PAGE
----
Venezuela has erupted in violent protests, with students igniting fires in the streets of Caracas and other cities across the country. The anti-government tensions have boiled over since the election of President Maduro after Former President Hugo Chavez’s death in March of last year. These riots may be the beginning of the fall of the socialist government in Venezuela.
The rioters began to throw rocks at the police and the police used weapons in return. Many turned to arson, resulting in clouds of smoke and tear gas hanging over the heads of thousands of rioters across Caracas.
The tensions are heightened for many reasons. In the past year, inflation has increased and peaked at over 50 percent. The economy has been crumbling, despite their massive oil supply—the oil they do not sell on the global market. Crime rates have increased greatly, and the situation is quickly deteriorating across the country. All of these indicators point to Venezuela heading towards a social crisis. Protests have been occurring since Feb. 2, and at least eight people have died since the protests began.
The Venezuelan government has responded by attempting to control and suppress the protesters. The head of the opposition, Leopoldo Lopez, has been accused and charged with arson and conspiracy and is currently behind bars. He has been charged with being the main organizer of the protests and found as the guilty party.
If convicted, Lopez could be facing 10 years in prison. President Maduro has begun to crack down on opposition party members, calling them fascists and saying that they “are a disease that must be cured.”
Maduro has attempted to stop the violence in two ways: the threat of cutting off gas access in certain parts of the capitol and arrests.
Maduro’s strong stance against the protestors has done very little to quell the violence. Countless attacks on the government have taken place, but acts of vandalism and arson are not going unpunished. Maduro addressed arresting the rioters saying, “is capturing these people repression? Or is it justice?”
Even as the violence in the capital continues to intensify, many still think the government will remain in power. Much of the nation is still supportive of Maduro, and many Chavez supporters have transferred their support to Maduro. They see him as the embodiment of Chavez’s ideals and the continuation of his leadership.
Through Maduro, many “Chavistas” still maintain their socialist ideals. Maduro had gained Chavez’s support before his death and was the clear successor. The support from the Chavistas is what will keep the government in power. The primary challenge the opposition faces is how to chip away some of Maduro’s supporters. By removing them, the opposition could take away the support Maduro needs.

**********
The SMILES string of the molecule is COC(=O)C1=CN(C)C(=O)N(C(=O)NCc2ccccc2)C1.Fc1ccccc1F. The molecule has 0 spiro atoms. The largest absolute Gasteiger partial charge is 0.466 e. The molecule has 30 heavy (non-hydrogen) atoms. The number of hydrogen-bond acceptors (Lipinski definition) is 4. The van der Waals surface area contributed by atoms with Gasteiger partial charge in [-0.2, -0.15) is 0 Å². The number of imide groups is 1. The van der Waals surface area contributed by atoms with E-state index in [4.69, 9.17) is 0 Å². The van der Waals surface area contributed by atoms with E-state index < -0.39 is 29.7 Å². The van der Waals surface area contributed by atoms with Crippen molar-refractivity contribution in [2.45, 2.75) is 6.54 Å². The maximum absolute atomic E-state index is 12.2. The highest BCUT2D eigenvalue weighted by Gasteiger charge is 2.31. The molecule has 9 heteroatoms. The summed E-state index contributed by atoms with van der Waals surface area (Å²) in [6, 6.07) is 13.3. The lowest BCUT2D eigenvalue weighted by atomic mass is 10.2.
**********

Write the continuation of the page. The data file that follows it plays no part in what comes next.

To bolster international support, Maduro has turned to the United States, requesting a dialogue with President Obama. Relations between the U.S. and Venezuela have been rocky since Venezuela’s expulsion of American diplomats a week ago, when Maduro accused them of meeting with students to aid in the protesters’ efforts against the government. Only time will tell which side the U.S. government will support: Maduro or the people.
On Sunday, Maduro called for a peace talk after three weeks of riots in Caracas and the death of several citizens. The conference for peace will be held on Wednesday and will attempt to bridge the gap between Maduro and his opponents. The government wishes for the right-wing protesters and the left-wing supporters to dialogue openly and peacefully.
This is the first act of bipartisanship since the riots began. Maduro plans to meet with an opposition leader, Henrique Capriles Radonski, who is the governor of the Miranda state in Venezuela and has publicly spoken out against Maduro. He has claimed that the Venezualan security forces have tortured students and stated that Maduro needs to end the violence, primarily by ceasing his use of government-backed paramillitary forces.
The two leaders will meet throughout the week and hopefully begin to resolve the deep-rooted tensions dividing Venezuela. The peace talks aim to end the three weeks of violence, and begin a time of peace for the South American country.